One of the mysteries of the English language finally explained.
An amount of material, provisions, or money supplied to an enterprise (originally a prospector for ore) in return for a share in the resulting profits.
- ‘All I needed was a grubstake to keep the wolves from the door.’
- ‘After all, how different is the $5 million in first-round venture capital financing for a cyber start-up from the silver prospector's grubstake?’
- ‘With a grubstake from his father, he went to work.’
- ‘She has, however, provisioned each egg with a grubstake: a substantial amount of nourishing yolk, which, soon after the egg hatches, is safely enclosed in the baby's gut.’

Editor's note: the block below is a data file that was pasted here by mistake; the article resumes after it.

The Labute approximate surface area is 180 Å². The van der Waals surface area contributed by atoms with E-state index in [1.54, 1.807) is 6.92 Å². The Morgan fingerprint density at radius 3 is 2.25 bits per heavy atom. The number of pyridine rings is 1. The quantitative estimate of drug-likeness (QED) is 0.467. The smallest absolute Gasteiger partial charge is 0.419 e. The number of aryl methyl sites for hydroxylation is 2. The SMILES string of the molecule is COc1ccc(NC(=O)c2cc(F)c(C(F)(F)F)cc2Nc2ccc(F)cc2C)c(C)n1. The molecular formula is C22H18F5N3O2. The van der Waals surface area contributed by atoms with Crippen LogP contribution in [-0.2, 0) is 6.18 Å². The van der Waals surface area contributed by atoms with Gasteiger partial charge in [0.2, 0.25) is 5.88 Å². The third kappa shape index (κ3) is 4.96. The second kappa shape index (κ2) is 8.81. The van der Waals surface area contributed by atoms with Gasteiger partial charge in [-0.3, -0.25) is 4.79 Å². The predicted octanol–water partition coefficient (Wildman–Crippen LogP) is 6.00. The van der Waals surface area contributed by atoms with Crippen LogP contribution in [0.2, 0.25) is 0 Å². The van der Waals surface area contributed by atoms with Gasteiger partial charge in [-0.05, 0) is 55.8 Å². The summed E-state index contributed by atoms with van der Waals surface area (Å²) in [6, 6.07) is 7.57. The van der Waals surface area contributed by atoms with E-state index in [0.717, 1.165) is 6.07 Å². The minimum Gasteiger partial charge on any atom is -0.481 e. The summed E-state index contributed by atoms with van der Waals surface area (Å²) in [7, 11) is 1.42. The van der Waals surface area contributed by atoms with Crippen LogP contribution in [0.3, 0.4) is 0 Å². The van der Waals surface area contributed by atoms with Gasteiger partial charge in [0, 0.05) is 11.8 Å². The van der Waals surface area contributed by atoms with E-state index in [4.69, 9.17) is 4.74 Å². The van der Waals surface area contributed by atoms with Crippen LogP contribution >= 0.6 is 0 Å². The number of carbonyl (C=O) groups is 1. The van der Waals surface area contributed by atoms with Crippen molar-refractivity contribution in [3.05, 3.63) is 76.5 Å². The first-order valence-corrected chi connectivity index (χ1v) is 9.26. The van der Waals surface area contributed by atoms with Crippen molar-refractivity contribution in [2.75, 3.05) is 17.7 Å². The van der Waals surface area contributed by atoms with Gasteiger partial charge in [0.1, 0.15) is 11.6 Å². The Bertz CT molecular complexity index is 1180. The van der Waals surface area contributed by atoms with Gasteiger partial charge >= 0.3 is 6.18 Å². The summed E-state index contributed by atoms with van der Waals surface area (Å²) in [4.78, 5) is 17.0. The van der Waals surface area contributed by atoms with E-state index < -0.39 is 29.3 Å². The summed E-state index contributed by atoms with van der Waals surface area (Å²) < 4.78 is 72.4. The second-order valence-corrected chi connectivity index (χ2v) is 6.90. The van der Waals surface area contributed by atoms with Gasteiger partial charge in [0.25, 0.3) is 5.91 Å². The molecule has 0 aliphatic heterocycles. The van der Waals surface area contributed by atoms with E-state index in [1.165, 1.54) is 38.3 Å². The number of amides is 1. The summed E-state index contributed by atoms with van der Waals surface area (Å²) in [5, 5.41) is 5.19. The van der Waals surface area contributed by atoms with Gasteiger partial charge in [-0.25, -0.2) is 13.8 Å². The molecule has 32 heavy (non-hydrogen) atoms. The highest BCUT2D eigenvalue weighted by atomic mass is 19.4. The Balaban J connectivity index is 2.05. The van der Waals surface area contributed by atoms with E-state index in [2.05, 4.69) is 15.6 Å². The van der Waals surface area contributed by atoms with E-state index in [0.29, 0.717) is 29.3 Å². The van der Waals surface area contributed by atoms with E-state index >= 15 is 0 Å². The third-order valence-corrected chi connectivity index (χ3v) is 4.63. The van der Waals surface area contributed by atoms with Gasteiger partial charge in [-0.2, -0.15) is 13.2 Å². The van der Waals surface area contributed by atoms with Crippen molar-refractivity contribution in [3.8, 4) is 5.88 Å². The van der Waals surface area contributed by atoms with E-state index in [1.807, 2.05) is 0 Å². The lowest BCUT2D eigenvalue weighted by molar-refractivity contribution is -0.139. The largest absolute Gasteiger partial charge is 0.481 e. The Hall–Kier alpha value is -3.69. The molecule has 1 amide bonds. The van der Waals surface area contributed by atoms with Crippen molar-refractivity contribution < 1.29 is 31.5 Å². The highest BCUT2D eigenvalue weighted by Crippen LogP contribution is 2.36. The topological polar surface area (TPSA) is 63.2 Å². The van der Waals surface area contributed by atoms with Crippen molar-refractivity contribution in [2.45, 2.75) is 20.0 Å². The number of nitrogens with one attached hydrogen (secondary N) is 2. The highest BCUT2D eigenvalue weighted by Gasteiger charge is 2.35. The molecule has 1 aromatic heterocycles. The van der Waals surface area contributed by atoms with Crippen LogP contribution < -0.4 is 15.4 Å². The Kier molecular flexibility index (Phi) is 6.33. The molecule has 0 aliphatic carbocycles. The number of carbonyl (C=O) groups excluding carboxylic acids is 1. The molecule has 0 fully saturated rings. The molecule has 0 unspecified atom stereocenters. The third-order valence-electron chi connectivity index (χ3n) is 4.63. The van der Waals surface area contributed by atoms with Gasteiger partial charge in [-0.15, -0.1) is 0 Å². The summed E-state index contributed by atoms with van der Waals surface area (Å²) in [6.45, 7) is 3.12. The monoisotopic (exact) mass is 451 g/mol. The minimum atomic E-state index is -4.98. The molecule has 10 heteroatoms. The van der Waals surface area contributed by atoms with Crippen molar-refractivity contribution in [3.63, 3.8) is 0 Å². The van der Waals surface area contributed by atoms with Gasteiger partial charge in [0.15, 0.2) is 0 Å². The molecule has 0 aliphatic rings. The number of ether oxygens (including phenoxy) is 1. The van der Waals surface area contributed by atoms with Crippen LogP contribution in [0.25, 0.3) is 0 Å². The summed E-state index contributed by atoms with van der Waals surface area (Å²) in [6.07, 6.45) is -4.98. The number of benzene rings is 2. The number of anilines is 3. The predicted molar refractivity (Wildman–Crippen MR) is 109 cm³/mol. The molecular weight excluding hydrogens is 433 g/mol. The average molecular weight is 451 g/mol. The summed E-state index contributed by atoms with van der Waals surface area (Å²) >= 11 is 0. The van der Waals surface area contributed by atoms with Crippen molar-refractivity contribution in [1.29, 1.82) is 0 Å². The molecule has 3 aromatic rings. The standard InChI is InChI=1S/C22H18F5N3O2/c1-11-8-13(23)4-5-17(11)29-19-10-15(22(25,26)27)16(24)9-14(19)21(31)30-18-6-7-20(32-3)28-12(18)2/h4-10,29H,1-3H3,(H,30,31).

- ‘But his father also had a fascination with gold, and he grew up hearing tales of miners, prospectors, and grubstakes at the dinner table.’
verb[with object]North American
Provide with a grubstake.
- ‘In fact, after their quarrel, Rodney believes that Tom has merely been grubstaking his work.’
- ‘He argued that rich parent alluvial fields, such as the Victorian fields in the 1850s and Coolgardie - Kalgoorlie after 1892, grubstaked large numbers of prospectors and so quickened the rate of discovery of new deposits.’
- ‘We grubstaked them and we were to see to getting the stuff out.’
- ‘In many cases, he grubstakes those who don't have the cash to pay up front.’
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